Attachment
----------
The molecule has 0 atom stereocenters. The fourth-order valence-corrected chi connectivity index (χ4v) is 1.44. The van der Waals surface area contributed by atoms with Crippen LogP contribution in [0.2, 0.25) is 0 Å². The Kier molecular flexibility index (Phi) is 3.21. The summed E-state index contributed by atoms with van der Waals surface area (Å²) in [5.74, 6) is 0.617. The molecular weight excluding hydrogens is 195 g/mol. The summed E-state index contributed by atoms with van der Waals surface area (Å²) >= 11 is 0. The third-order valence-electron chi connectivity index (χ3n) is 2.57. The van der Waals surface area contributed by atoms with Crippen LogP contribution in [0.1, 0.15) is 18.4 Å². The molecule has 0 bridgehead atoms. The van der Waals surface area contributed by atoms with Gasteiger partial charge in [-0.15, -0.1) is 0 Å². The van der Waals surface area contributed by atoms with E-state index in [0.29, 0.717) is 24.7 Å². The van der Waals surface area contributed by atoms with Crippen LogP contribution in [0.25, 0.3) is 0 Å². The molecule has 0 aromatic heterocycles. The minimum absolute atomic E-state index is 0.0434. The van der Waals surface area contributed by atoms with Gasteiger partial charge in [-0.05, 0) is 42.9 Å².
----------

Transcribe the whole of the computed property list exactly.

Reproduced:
The molecule has 0 atom stereocenters. The fourth-order valence-corrected chi connectivity index (χ4v) is 1.44. The van der Waals surface area contributed by atoms with Crippen LogP contribution in [0.2, 0.25) is 0 Å². The Kier molecular flexibility index (Phi) is 3.21. The summed E-state index contributed by atoms with van der Waals surface area (Å²) in [5.74, 6) is 0.617. The molecular weight excluding hydrogens is 195 g/mol. The summed E-state index contributed by atoms with van der Waals surface area (Å²) >= 11 is 0. The third-order valence-electron chi connectivity index (χ3n) is 2.57. The van der Waals surface area contributed by atoms with Crippen LogP contribution in [0.1, 0.15) is 18.4 Å². The molecule has 0 bridgehead atoms. The van der Waals surface area contributed by atoms with Gasteiger partial charge in [-0.15, -0.1) is 0 Å². The van der Waals surface area contributed by atoms with E-state index in [0.29, 0.717) is 24.7 Å². The van der Waals surface area contributed by atoms with Crippen LogP contribution in [0.25, 0.3) is 0 Å². The molecule has 0 aromatic heterocycles. The minimum absolute atomic E-state index is 0.0434. The van der Waals surface area contributed by atoms with Gasteiger partial charge in [-0.05, 0) is 42.9 Å².